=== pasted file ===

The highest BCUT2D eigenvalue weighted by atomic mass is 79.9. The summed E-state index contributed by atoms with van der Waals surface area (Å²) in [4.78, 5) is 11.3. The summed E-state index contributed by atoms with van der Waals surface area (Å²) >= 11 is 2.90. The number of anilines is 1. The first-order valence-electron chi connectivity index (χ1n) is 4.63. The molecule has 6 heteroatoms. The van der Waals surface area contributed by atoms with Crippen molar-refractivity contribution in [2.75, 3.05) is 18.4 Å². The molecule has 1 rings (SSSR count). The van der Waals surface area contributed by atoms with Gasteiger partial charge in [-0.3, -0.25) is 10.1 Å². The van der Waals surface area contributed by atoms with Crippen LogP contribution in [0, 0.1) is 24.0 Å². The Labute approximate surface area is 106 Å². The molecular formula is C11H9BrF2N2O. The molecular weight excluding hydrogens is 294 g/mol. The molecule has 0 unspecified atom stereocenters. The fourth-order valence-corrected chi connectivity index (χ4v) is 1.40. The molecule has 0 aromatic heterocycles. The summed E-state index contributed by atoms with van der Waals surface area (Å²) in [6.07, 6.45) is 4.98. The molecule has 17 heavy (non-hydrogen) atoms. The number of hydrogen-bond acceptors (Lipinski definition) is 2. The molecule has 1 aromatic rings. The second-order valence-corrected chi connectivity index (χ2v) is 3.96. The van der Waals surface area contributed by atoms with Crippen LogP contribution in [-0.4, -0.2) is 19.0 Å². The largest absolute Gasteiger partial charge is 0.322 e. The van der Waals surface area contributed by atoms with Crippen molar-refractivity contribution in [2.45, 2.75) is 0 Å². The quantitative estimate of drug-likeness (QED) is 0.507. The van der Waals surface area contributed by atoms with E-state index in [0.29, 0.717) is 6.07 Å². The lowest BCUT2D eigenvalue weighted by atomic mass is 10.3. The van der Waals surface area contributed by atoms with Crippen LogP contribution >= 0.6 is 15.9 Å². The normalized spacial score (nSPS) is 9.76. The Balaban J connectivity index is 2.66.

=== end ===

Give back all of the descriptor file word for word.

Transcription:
The highest BCUT2D eigenvalue weighted by atomic mass is 79.9. The summed E-state index contributed by atoms with van der Waals surface area (Å²) in [4.78, 5) is 11.3. The summed E-state index contributed by atoms with van der Waals surface area (Å²) >= 11 is 2.90. The number of anilines is 1. The first-order valence-electron chi connectivity index (χ1n) is 4.63. The molecule has 6 heteroatoms. The van der Waals surface area contributed by atoms with Crippen molar-refractivity contribution in [2.75, 3.05) is 18.4 Å². The molecule has 1 rings (SSSR count). The van der Waals surface area contributed by atoms with Gasteiger partial charge in [-0.3, -0.25) is 10.1 Å². The van der Waals surface area contributed by atoms with Crippen LogP contribution in [0, 0.1) is 24.0 Å². The Labute approximate surface area is 106 Å². The molecular formula is C11H9BrF2N2O. The molecular weight excluding hydrogens is 294 g/mol. The molecule has 0 unspecified atom stereocenters. The fourth-order valence-corrected chi connectivity index (χ4v) is 1.40. The molecule has 0 aromatic heterocycles. The summed E-state index contributed by atoms with van der Waals surface area (Å²) in [6.07, 6.45) is 4.98. The molecule has 17 heavy (non-hydrogen) atoms. The number of hydrogen-bond acceptors (Lipinski definition) is 2. The molecule has 1 aromatic rings. The second-order valence-corrected chi connectivity index (χ2v) is 3.96. The van der Waals surface area contributed by atoms with Crippen LogP contribution in [-0.4, -0.2) is 19.0 Å². The largest absolute Gasteiger partial charge is 0.322 e. The van der Waals surface area contributed by atoms with Crippen molar-refractivity contribution in [2.45, 2.75) is 0 Å². The quantitative estimate of drug-likeness (QED) is 0.507. The van der Waals surface area contributed by atoms with E-state index in [0.29, 0.717) is 6.07 Å². The lowest BCUT2D eigenvalue weighted by atomic mass is 10.3. The van der Waals surface area contributed by atoms with Crippen LogP contribution >= 0.6 is 15.9 Å². The normalized spacial score (nSPS) is 9.76. The Balaban J connectivity index is 2.66.